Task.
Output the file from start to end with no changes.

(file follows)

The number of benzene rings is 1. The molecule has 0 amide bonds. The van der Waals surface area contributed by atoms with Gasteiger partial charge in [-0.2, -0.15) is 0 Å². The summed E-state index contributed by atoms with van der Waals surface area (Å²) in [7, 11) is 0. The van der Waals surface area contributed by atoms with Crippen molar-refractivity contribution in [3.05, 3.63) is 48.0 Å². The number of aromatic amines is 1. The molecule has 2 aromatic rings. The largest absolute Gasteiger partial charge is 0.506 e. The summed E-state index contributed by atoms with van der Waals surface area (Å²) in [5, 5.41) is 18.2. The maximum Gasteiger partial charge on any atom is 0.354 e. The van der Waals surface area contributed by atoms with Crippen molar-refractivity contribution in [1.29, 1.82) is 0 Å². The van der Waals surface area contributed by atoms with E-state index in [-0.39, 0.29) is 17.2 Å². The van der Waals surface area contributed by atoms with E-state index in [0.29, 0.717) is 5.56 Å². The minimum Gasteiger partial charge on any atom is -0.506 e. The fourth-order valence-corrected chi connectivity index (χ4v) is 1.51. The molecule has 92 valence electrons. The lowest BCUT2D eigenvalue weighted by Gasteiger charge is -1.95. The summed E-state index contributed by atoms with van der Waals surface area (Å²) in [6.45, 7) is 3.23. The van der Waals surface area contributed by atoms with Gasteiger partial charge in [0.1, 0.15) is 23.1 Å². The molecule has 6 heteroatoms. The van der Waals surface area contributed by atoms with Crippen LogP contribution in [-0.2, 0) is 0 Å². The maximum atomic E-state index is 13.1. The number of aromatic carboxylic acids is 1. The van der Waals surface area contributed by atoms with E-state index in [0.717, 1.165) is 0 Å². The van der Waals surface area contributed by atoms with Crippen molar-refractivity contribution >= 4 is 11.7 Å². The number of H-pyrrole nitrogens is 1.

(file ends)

The number of benzene rings is 1. The molecule has 0 amide bonds. The van der Waals surface area contributed by atoms with Gasteiger partial charge in [-0.2, -0.15) is 0 Å². The summed E-state index contributed by atoms with van der Waals surface area (Å²) in [7, 11) is 0. The van der Waals surface area contributed by atoms with Crippen molar-refractivity contribution in [3.05, 3.63) is 48.0 Å². The number of aromatic amines is 1. The molecule has 2 aromatic rings. The largest absolute Gasteiger partial charge is 0.506 e. The summed E-state index contributed by atoms with van der Waals surface area (Å²) in [5, 5.41) is 18.2. The maximum Gasteiger partial charge on any atom is 0.354 e. The van der Waals surface area contributed by atoms with Crippen molar-refractivity contribution in [1.29, 1.82) is 0 Å². The van der Waals surface area contributed by atoms with E-state index in [-0.39, 0.29) is 17.2 Å². The van der Waals surface area contributed by atoms with E-state index in [0.29, 0.717) is 5.56 Å². The minimum Gasteiger partial charge on any atom is -0.506 e. The fourth-order valence-corrected chi connectivity index (χ4v) is 1.51. The molecule has 92 valence electrons. The lowest BCUT2D eigenvalue weighted by Gasteiger charge is -1.95. The summed E-state index contributed by atoms with van der Waals surface area (Å²) in [6.45, 7) is 3.23. The van der Waals surface area contributed by atoms with Gasteiger partial charge in [0.1, 0.15) is 23.1 Å². The molecule has 6 heteroatoms. The van der Waals surface area contributed by atoms with Crippen LogP contribution in [-0.2, 0) is 0 Å². The maximum atomic E-state index is 13.1. The number of aromatic carboxylic acids is 1. The van der Waals surface area contributed by atoms with E-state index in [0.717, 1.165) is 0 Å². The van der Waals surface area contributed by atoms with Crippen molar-refractivity contribution >= 4 is 11.7 Å². The number of H-pyrrole nitrogens is 1.